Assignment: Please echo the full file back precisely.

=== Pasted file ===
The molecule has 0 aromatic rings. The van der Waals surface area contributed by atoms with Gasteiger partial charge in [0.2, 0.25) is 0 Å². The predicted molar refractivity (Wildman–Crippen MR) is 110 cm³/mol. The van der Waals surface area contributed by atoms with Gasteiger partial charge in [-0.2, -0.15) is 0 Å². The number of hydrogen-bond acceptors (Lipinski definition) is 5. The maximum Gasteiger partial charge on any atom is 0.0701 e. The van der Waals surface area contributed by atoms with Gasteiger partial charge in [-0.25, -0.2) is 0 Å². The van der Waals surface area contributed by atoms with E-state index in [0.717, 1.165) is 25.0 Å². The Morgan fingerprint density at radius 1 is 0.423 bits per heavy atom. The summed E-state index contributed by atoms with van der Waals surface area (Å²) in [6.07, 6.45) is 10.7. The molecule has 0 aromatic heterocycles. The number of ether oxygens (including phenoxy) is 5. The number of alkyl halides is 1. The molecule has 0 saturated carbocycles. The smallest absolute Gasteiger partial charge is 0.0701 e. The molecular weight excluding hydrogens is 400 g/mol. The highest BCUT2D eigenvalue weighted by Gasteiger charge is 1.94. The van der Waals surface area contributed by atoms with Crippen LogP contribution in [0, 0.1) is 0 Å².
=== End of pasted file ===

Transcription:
The molecule has 0 aromatic rings. The van der Waals surface area contributed by atoms with Gasteiger partial charge in [0.2, 0.25) is 0 Å². The predicted molar refractivity (Wildman–Crippen MR) is 110 cm³/mol. The van der Waals surface area contributed by atoms with Gasteiger partial charge in [-0.2, -0.15) is 0 Å². The number of hydrogen-bond acceptors (Lipinski definition) is 5. The maximum Gasteiger partial charge on any atom is 0.0701 e. The van der Waals surface area contributed by atoms with Gasteiger partial charge in [-0.25, -0.2) is 0 Å². The van der Waals surface area contributed by atoms with E-state index in [0.717, 1.165) is 25.0 Å². The Morgan fingerprint density at radius 1 is 0.423 bits per heavy atom. The summed E-state index contributed by atoms with van der Waals surface area (Å²) in [6.07, 6.45) is 10.7. The molecule has 0 aromatic heterocycles. The number of ether oxygens (including phenoxy) is 5. The number of alkyl halides is 1. The molecule has 0 saturated carbocycles. The smallest absolute Gasteiger partial charge is 0.0701 e. The molecular weight excluding hydrogens is 400 g/mol. The highest BCUT2D eigenvalue weighted by Gasteiger charge is 1.94. The van der Waals surface area contributed by atoms with Crippen LogP contribution in [0, 0.1) is 0 Å².